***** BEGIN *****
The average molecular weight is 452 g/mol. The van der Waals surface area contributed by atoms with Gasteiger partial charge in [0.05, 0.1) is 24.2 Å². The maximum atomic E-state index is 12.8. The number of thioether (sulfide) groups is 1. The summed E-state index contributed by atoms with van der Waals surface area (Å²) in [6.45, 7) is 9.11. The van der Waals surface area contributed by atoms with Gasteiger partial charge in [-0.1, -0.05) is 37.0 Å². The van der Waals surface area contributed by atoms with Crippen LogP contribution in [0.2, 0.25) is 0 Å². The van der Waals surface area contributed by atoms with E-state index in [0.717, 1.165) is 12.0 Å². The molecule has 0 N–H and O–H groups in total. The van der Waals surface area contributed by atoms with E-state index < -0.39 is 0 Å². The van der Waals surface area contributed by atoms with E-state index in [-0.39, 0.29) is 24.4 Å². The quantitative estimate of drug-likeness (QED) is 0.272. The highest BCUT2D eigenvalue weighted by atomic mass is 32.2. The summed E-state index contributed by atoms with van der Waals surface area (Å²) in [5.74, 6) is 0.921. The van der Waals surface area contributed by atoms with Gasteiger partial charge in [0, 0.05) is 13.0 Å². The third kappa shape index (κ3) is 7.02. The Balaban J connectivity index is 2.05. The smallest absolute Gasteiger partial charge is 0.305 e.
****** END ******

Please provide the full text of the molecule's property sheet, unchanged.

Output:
The average molecular weight is 452 g/mol. The van der Waals surface area contributed by atoms with Gasteiger partial charge in [0.05, 0.1) is 24.2 Å². The maximum atomic E-state index is 12.8. The number of thioether (sulfide) groups is 1. The summed E-state index contributed by atoms with van der Waals surface area (Å²) in [6.45, 7) is 9.11. The van der Waals surface area contributed by atoms with Gasteiger partial charge in [-0.1, -0.05) is 37.0 Å². The van der Waals surface area contributed by atoms with Crippen LogP contribution in [0.2, 0.25) is 0 Å². The van der Waals surface area contributed by atoms with E-state index in [0.717, 1.165) is 12.0 Å². The molecule has 0 N–H and O–H groups in total. The van der Waals surface area contributed by atoms with E-state index < -0.39 is 0 Å². The van der Waals surface area contributed by atoms with E-state index in [-0.39, 0.29) is 24.4 Å². The quantitative estimate of drug-likeness (QED) is 0.272. The highest BCUT2D eigenvalue weighted by atomic mass is 32.2. The summed E-state index contributed by atoms with van der Waals surface area (Å²) in [5.74, 6) is 0.921. The van der Waals surface area contributed by atoms with Gasteiger partial charge in [0, 0.05) is 13.0 Å². The third kappa shape index (κ3) is 7.02. The Balaban J connectivity index is 2.05. The smallest absolute Gasteiger partial charge is 0.305 e.